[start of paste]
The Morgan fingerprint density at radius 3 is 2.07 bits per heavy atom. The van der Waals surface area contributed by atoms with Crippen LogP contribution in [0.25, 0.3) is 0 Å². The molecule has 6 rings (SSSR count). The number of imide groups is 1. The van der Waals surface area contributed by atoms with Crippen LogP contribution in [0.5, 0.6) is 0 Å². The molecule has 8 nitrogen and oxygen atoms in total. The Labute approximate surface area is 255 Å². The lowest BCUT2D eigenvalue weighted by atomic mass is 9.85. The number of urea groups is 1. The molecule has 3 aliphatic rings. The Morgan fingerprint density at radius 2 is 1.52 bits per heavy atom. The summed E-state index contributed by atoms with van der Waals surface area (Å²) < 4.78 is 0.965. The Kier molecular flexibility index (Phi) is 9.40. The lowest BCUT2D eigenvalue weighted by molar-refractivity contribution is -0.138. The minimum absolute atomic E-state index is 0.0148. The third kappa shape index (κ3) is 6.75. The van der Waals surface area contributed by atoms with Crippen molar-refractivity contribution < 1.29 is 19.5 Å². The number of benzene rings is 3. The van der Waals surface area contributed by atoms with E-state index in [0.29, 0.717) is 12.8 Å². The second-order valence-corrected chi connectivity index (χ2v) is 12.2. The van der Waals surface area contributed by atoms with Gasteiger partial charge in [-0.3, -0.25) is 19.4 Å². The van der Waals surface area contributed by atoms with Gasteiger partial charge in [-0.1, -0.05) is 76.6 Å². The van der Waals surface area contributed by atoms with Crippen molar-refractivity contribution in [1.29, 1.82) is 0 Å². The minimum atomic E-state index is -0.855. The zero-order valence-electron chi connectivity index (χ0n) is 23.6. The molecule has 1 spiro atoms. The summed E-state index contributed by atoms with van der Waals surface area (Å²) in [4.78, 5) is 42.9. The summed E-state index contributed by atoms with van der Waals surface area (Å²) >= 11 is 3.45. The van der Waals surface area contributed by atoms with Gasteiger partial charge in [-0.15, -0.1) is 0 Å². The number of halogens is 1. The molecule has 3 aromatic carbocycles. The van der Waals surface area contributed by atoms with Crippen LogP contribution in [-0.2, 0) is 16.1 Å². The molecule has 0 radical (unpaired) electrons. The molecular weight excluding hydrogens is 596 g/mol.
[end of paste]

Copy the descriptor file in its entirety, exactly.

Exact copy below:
The Morgan fingerprint density at radius 3 is 2.07 bits per heavy atom. The van der Waals surface area contributed by atoms with Crippen LogP contribution in [0.25, 0.3) is 0 Å². The molecule has 6 rings (SSSR count). The number of imide groups is 1. The van der Waals surface area contributed by atoms with Crippen LogP contribution in [0.5, 0.6) is 0 Å². The molecule has 8 nitrogen and oxygen atoms in total. The Labute approximate surface area is 255 Å². The lowest BCUT2D eigenvalue weighted by atomic mass is 9.85. The number of urea groups is 1. The molecule has 3 aliphatic rings. The Morgan fingerprint density at radius 2 is 1.52 bits per heavy atom. The summed E-state index contributed by atoms with van der Waals surface area (Å²) < 4.78 is 0.965. The Kier molecular flexibility index (Phi) is 9.40. The lowest BCUT2D eigenvalue weighted by molar-refractivity contribution is -0.138. The minimum absolute atomic E-state index is 0.0148. The third kappa shape index (κ3) is 6.75. The van der Waals surface area contributed by atoms with Crippen molar-refractivity contribution < 1.29 is 19.5 Å². The number of benzene rings is 3. The van der Waals surface area contributed by atoms with E-state index in [0.29, 0.717) is 12.8 Å². The second-order valence-corrected chi connectivity index (χ2v) is 12.2. The van der Waals surface area contributed by atoms with Gasteiger partial charge in [-0.3, -0.25) is 19.4 Å². The van der Waals surface area contributed by atoms with Gasteiger partial charge in [-0.1, -0.05) is 76.6 Å². The van der Waals surface area contributed by atoms with Crippen molar-refractivity contribution in [1.29, 1.82) is 0 Å². The minimum atomic E-state index is -0.855. The zero-order valence-electron chi connectivity index (χ0n) is 23.6. The molecule has 1 spiro atoms. The summed E-state index contributed by atoms with van der Waals surface area (Å²) in [4.78, 5) is 42.9. The summed E-state index contributed by atoms with van der Waals surface area (Å²) >= 11 is 3.45. The van der Waals surface area contributed by atoms with Gasteiger partial charge in [-0.15, -0.1) is 0 Å². The number of halogens is 1. The molecule has 3 aromatic carbocycles. The van der Waals surface area contributed by atoms with Crippen LogP contribution in [-0.2, 0) is 16.1 Å². The molecule has 0 radical (unpaired) electrons. The molecular weight excluding hydrogens is 596 g/mol.